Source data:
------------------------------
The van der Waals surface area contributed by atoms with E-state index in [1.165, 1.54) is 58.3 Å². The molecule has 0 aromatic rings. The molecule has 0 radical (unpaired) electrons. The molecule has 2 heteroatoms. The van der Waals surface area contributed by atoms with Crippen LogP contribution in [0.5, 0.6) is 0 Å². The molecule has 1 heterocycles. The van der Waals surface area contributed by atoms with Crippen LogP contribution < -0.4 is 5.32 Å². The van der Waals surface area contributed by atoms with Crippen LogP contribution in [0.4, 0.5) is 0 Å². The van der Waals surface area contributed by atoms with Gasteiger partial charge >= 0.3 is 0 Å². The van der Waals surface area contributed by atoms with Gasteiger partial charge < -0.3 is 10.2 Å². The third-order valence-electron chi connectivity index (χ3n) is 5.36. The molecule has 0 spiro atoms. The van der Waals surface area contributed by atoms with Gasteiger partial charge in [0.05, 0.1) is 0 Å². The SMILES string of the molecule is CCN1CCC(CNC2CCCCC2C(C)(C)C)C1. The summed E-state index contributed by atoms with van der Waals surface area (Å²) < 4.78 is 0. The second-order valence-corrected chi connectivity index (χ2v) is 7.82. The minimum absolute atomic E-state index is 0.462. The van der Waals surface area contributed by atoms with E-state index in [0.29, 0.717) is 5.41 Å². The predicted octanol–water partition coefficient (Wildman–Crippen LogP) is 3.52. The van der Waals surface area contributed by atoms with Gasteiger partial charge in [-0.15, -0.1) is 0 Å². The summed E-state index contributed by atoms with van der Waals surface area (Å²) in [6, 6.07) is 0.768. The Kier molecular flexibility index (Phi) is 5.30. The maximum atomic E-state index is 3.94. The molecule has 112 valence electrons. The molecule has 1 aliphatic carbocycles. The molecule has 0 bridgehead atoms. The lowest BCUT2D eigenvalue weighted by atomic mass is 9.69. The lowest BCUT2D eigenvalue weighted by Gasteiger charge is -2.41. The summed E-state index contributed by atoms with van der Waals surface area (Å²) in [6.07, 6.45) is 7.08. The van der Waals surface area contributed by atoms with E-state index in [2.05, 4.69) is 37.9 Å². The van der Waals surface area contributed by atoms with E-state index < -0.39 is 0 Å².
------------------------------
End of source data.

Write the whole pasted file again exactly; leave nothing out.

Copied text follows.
The van der Waals surface area contributed by atoms with E-state index in [1.165, 1.54) is 58.3 Å². The molecule has 0 aromatic rings. The molecule has 0 radical (unpaired) electrons. The molecule has 2 heteroatoms. The van der Waals surface area contributed by atoms with Crippen LogP contribution in [0.5, 0.6) is 0 Å². The molecule has 1 heterocycles. The van der Waals surface area contributed by atoms with Crippen LogP contribution < -0.4 is 5.32 Å². The van der Waals surface area contributed by atoms with Crippen LogP contribution in [0.4, 0.5) is 0 Å². The van der Waals surface area contributed by atoms with Gasteiger partial charge >= 0.3 is 0 Å². The van der Waals surface area contributed by atoms with Gasteiger partial charge < -0.3 is 10.2 Å². The third-order valence-electron chi connectivity index (χ3n) is 5.36. The molecule has 0 spiro atoms. The van der Waals surface area contributed by atoms with Gasteiger partial charge in [0.05, 0.1) is 0 Å². The SMILES string of the molecule is CCN1CCC(CNC2CCCCC2C(C)(C)C)C1. The summed E-state index contributed by atoms with van der Waals surface area (Å²) < 4.78 is 0. The second-order valence-corrected chi connectivity index (χ2v) is 7.82. The minimum absolute atomic E-state index is 0.462. The van der Waals surface area contributed by atoms with E-state index in [0.29, 0.717) is 5.41 Å². The predicted octanol–water partition coefficient (Wildman–Crippen LogP) is 3.52. The van der Waals surface area contributed by atoms with Gasteiger partial charge in [-0.15, -0.1) is 0 Å². The summed E-state index contributed by atoms with van der Waals surface area (Å²) in [6, 6.07) is 0.768. The Kier molecular flexibility index (Phi) is 5.30. The maximum atomic E-state index is 3.94. The molecule has 112 valence electrons. The molecule has 1 aliphatic carbocycles. The molecule has 0 bridgehead atoms. The lowest BCUT2D eigenvalue weighted by atomic mass is 9.69. The lowest BCUT2D eigenvalue weighted by Gasteiger charge is -2.41. The summed E-state index contributed by atoms with van der Waals surface area (Å²) in [6.07, 6.45) is 7.08. The van der Waals surface area contributed by atoms with E-state index in [2.05, 4.69) is 37.9 Å². The van der Waals surface area contributed by atoms with E-state index < -0.39 is 0 Å².